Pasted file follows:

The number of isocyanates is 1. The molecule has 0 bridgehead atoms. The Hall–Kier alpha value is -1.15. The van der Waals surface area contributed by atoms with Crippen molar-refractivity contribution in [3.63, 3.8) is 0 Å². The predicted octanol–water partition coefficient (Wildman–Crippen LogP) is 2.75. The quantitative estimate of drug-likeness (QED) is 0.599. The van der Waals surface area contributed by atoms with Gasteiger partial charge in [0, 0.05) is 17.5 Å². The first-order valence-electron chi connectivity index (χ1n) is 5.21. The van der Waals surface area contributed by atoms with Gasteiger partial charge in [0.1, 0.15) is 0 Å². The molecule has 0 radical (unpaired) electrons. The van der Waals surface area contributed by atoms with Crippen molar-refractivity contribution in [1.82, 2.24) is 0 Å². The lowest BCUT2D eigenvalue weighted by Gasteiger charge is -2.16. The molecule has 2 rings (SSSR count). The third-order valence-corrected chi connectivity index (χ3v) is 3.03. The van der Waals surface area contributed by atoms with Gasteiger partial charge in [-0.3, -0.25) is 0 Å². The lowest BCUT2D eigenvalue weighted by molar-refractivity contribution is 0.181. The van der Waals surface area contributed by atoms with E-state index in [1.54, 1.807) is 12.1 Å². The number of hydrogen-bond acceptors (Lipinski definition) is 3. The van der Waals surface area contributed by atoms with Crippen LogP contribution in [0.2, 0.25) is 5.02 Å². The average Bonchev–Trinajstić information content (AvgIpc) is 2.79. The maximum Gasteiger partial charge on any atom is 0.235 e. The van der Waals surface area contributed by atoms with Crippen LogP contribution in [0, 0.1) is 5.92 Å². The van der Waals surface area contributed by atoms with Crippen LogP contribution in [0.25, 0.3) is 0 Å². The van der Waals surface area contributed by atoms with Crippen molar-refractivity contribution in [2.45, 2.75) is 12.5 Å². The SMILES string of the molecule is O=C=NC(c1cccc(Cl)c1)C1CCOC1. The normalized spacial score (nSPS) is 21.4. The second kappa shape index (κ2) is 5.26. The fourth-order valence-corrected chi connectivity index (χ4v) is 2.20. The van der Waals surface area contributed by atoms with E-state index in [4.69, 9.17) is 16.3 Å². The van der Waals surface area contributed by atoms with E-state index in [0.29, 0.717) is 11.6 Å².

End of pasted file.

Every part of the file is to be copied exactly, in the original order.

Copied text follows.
The number of isocyanates is 1. The molecule has 0 bridgehead atoms. The Hall–Kier alpha value is -1.15. The van der Waals surface area contributed by atoms with Crippen molar-refractivity contribution in [3.63, 3.8) is 0 Å². The predicted octanol–water partition coefficient (Wildman–Crippen LogP) is 2.75. The quantitative estimate of drug-likeness (QED) is 0.599. The van der Waals surface area contributed by atoms with Gasteiger partial charge in [0, 0.05) is 17.5 Å². The first-order valence-electron chi connectivity index (χ1n) is 5.21. The van der Waals surface area contributed by atoms with Gasteiger partial charge in [0.1, 0.15) is 0 Å². The molecule has 0 radical (unpaired) electrons. The van der Waals surface area contributed by atoms with Crippen molar-refractivity contribution in [1.82, 2.24) is 0 Å². The lowest BCUT2D eigenvalue weighted by Gasteiger charge is -2.16. The molecule has 2 rings (SSSR count). The third-order valence-corrected chi connectivity index (χ3v) is 3.03. The van der Waals surface area contributed by atoms with Gasteiger partial charge in [-0.3, -0.25) is 0 Å². The lowest BCUT2D eigenvalue weighted by molar-refractivity contribution is 0.181. The van der Waals surface area contributed by atoms with E-state index in [1.54, 1.807) is 12.1 Å². The number of hydrogen-bond acceptors (Lipinski definition) is 3. The van der Waals surface area contributed by atoms with Crippen LogP contribution in [0.2, 0.25) is 5.02 Å². The average Bonchev–Trinajstić information content (AvgIpc) is 2.79. The maximum Gasteiger partial charge on any atom is 0.235 e. The van der Waals surface area contributed by atoms with Crippen LogP contribution in [0, 0.1) is 5.92 Å². The van der Waals surface area contributed by atoms with Crippen LogP contribution in [0.25, 0.3) is 0 Å². The van der Waals surface area contributed by atoms with Crippen molar-refractivity contribution in [2.45, 2.75) is 12.5 Å². The SMILES string of the molecule is O=C=NC(c1cccc(Cl)c1)C1CCOC1. The normalized spacial score (nSPS) is 21.4. The second kappa shape index (κ2) is 5.26. The fourth-order valence-corrected chi connectivity index (χ4v) is 2.20. The van der Waals surface area contributed by atoms with E-state index in [4.69, 9.17) is 16.3 Å². The van der Waals surface area contributed by atoms with E-state index in [0.29, 0.717) is 11.6 Å².